Some of the first European countries to acquire colonies in the "New World" (and elsewhere) were Spain and Portugal. They "discovered America" (as the euro-centric interpretation goes), and had several colonies all over the globe (Americas, getting to Japan before others, India, East Africa, etc.). It would seem obvious to conclude that in the 15th/16th centuries Spain and Portugal were some of the richest (and hence most powerful ountries in Europe, right?

However, by the start of the 20th century, UK, France, Germany, and others were now very powerful. The British Empire was massive, the French Empire included a lot of Africa, etc. So it would seem only obvious to conclude that they were now very rich and powerful countries.

What factors caused this to change? It seems obvious to think that once you're big, rich and powerful, that it's easy to stay big, rich and powerful. What factors prevented Spain & Portugal from remaining big & powerful? What prevented them from acquiring African colonies? What prevented them from becoming big players in WW1 (a war among powerful European states)?

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    You bring up convincing evidence that colonies don't make either rich or powerful, at least not for long. ;) It isn't about colonies and all countries abandoned colonies in the 20th century because they gave them no advantage. The driving force was trade and that's where UK got big. Commented Oct 18, 2011 at 17:26
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    France was already big, rich and powerful in the 15th Century but its attention was focused on Italy or the Mediterranean. It started a bit later but it also had a large colonial empire by the 17th century (in North America, India, bits and pieces in South America), lost it almost completely and then started anew. The notable fact is that Spain or Portugal got very little (Angola, Mozambique, Spanish Morocco) in the second wave of colonisation.
    – Relaxed
    Commented Jul 25, 2015 at 6:47
  • @Relaxed 2nd wave for the Spanish. 3rd for the Portuguese. Commented Apr 24, 2020 at 6:29
  • @RodrigodeAzevedo French historiography tends to distinguish only two big waves, which also happen to be roughly divided by the French revolution (15th to 18th century vs. 19th century; the Louisiana purchase takes place in 1803) but that applies more readily to French colonization than others. What would be the 1st and 2nd wave of Spanish colonization?
    – Relaxed
    Commented Apr 24, 2020 at 7:56
  • @Relaxed I am not Spanish. I was sort of guessing. I know that the Portuguese Empire had 3 waves: 1st wave was maritime and commercial dominance in the Indian Ocean (eventually lost to the Dutch), 2nd wave was exploring and colonizing vast swathes of land in Brazil, 3rd wave was the post-Napoleonic (and somewhat sad) colonization of Africa. Yet, the number of Portuguese settlers in Angola in 1920 was ridiculously small — just a few thousands. The Portuguese preferred to emigrate to (independent) Brazil. Without too much exaggeration, Angola was viewed as a bit of a penal colony. Commented Apr 24, 2020 at 8:14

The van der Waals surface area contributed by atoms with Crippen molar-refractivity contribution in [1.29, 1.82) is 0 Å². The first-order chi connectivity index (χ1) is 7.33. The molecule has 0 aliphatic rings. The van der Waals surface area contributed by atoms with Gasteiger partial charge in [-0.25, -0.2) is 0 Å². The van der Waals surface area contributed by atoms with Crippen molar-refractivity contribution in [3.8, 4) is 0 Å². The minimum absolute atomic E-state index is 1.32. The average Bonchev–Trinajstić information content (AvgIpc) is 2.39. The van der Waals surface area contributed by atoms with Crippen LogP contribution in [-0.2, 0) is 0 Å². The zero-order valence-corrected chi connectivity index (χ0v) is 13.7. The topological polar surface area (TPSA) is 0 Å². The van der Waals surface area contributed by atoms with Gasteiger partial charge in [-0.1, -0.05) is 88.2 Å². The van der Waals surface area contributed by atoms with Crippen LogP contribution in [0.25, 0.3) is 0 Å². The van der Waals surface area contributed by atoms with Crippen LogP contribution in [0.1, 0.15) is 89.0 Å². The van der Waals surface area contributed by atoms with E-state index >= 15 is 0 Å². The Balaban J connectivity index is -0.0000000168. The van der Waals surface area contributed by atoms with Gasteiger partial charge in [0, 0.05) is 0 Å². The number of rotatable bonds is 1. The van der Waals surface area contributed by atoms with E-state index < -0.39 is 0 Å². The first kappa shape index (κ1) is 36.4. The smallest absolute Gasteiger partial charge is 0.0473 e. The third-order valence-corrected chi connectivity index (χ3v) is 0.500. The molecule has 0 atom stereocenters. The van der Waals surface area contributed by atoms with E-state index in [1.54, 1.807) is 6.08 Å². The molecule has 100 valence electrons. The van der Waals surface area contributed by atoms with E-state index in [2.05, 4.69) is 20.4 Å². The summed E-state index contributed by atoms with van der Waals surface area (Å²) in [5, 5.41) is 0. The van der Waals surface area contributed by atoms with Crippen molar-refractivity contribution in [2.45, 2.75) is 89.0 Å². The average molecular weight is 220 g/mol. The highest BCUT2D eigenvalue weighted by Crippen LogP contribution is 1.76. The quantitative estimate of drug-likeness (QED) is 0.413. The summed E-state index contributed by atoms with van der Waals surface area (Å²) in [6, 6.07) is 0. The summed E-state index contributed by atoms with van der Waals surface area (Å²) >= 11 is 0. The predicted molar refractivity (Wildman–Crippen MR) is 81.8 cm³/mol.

8 Answers 8


The most important "paradigm shift" of the early 19th century was the Industrial Revolution. That was the harnessing of the steam, and later, internal combustion engines, for manufacturing advances that led to an "order of magnitude" gains (five to ten times) in the standard of living. The great powers of the time were also among the earliest beneficiaries of this industrial revolution; the U.K., France, and Germany.

Spain and Portugal had been the beneficiaries of an EARLIER paradigm shift, the acquisition of colonies, from which to import raw materials, and to which to exported finished goods. That's why they became world powers in the 16th and 17th centuries. But their rising to the top during this period did not help, and may have hurt their ability to adjust to the later wave.

Another reason is that the colonies all rebelled, and became independent, and some of them became world powers in their own right. Brazil and India are now two of the "BRIC" nations. So is China, formerly a "semi-colony" of the European powers that enjoyed spheres of influence. Another former colony of comparable size and population to the BRIC countries is, of course, the United States. These countries managed to establish modern industrial states over larger areas and populations than the Europeans.

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    Just for the record, Brazil did not rebel.
    – Jose Luis
    Commented Oct 27, 2011 at 9:28
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    @Joze: It is a rare independence movement that is led by the Crown Prince of the home country. But if Brazil did not rebel under Dom Pedro, what did it do? brazil.org.za/independence.html
    – Tom Au
    Commented Feb 10, 2012 at 19:38
  • @TomAu Yes, Dom Pedro I declared independence of Brazil. But Dom Pedro I acts respect to Portugal hardly fulfils any associated definition of rebel. In Brazil, it is hard to listen someone say that Dom Pedro rebelled against Portugal. Not just because of the way the independence happened, but also how his life followed, as my answer to another question summarizes
    – curiouser
    Commented Jul 25, 2015 at 10:42
  • The culture around science in the 16th and 17th century greatly influenced the emergence of the industrial revolution. After the Plague, the environment for discussion and development of science and experiments shifted from Italy to France and England. Commented Dec 1, 2017 at 10:52